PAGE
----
Kpolokpai, Bong County — On September 21, 2021, the Civil Peace Service (CPS) partnered with its network institutions, including The Foundation for International Dignity (FIND), Justice of the Peace Commission (JPC), Young Men Christian Association (YMCA), Center for Justice and Peace Studies (CJPS), DELTA-Human Rights Foundation, Incorporated and other partners to celebrate the International Peace Day.
Reflecting the spirit of this year’s theme, “Recovering better for an equitable and sustainable world”, the day-long event took place in Kpolokpai Town, where in 1994, during the first Liberian Civil War, over 300 people were brutally murdered.
Despite having been documented in the Truth and Reconcilation Report (TRC) report as a massacre site, the survivors have been waiting for justice for many years.
Now they have decided to take matters into their hands and to establish a collectively owned “Memorial Farm” to preserve the memory of the past, and which will generate income for the development of their community.
Speaking during the program, the executive director of FIND, Aaron Juakollie, gave the day’s main message as he addressed members of the town: “As we heal from the Covid-19 pandemic, we are inspired to think creatively and collectively about how to help everyone recover better, how to build resilience, and how to transform our world into one that is more equal, more just, equitable, inclusive, sustainable, and healthier.”
Juakollie said the celebration of the Peace Day event in the town was intended to showcase this community-driven initiative.
Juakollie said while the memory of the crimes committed must be kept alive, the efforts of the community to overcome and transform their pain through economic empowerment can serve as an example for how to build a just, and equitable future – especially amid the national debate of a War Crimes and Economic Crimes Court for Liberia.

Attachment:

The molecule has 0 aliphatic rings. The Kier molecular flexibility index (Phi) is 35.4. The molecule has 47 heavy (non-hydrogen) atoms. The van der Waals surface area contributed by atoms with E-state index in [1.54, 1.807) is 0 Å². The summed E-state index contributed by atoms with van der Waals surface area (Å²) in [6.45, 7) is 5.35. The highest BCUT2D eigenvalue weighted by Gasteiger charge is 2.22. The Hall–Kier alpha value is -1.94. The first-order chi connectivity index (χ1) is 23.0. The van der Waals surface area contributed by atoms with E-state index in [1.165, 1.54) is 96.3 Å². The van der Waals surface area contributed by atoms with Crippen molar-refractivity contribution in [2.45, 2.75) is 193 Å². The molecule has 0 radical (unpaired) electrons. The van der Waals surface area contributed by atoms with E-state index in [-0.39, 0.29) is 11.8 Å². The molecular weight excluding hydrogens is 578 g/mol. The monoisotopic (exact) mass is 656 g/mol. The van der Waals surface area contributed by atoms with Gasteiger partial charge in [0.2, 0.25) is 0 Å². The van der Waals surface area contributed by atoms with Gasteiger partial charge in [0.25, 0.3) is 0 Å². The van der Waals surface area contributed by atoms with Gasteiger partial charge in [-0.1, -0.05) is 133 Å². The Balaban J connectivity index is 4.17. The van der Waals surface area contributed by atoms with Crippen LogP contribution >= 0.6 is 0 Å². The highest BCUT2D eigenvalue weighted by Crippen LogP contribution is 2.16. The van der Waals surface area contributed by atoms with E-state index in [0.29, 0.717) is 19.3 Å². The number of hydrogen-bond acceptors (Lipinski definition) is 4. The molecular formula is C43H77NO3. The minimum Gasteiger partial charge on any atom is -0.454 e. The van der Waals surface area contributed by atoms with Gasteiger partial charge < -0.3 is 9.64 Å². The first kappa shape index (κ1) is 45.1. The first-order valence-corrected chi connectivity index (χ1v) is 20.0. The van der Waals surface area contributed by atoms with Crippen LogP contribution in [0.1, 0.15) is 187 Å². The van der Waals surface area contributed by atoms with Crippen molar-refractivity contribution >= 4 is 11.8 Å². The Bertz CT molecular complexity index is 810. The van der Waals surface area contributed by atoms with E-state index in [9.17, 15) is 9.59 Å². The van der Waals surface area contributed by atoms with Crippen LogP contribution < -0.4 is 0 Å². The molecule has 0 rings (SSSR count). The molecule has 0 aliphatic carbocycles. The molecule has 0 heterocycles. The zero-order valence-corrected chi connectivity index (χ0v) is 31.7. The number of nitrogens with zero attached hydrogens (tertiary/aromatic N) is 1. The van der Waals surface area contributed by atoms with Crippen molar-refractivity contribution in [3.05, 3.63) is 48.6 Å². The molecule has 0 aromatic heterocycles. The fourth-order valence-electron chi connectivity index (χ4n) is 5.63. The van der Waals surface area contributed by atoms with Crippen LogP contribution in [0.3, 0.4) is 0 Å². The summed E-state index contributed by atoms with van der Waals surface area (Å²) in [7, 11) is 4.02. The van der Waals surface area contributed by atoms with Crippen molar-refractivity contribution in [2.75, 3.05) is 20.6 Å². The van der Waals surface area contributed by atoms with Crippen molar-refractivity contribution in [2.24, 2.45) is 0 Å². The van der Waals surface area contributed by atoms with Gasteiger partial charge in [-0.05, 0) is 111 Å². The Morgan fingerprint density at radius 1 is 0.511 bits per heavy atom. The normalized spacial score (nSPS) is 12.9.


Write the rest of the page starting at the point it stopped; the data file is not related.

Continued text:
The FIND boss said the sole objective of celebrating the day, therefore, was to reflect with members of the community and to celebrate their effort to overcome the legacy of the past with a first step towards establishing a collective “Memorial Farm”.
Civil Peace Service (CPS) network partners who attended the event and other partners narrated personal accounts and testimonials of the massacre at Kpolokpai.
CPS network partners had interactive group discussions with members of the community on the following topics: why should we preserve the memory of the past; what do we need to build a better future; how can we work together to transform society; and what do the words “equitable” and “sustainable” mean and how are they relevant for Kpolokpai?
The interactive group discussions were intended to reflect on the past, but live in the present, Economic empowerment as a step toward a better future, renew the calls for justice for war crimes committed and highlighted the need to follow the peace building roadmap, according to Lucia Fahnbulleh, a Human Rights Defender of DEALTA-Human Rights Foundation, Incorporated who facilitated one of the group discussions.
Members of the community praised CPS and its network partners for the event and said this year’s International Day of Peace left a lasting memory for them, particularly with the initiation of a “Memorial Farm” that will raise proceeds to send their children to school.
Each year, the International Day of Peace is observed around the world on September 21. The UN General Assembly has declared the day as devoted to strengthening the ideals of peace, through observing 24 hours of non-violence and ceasefire.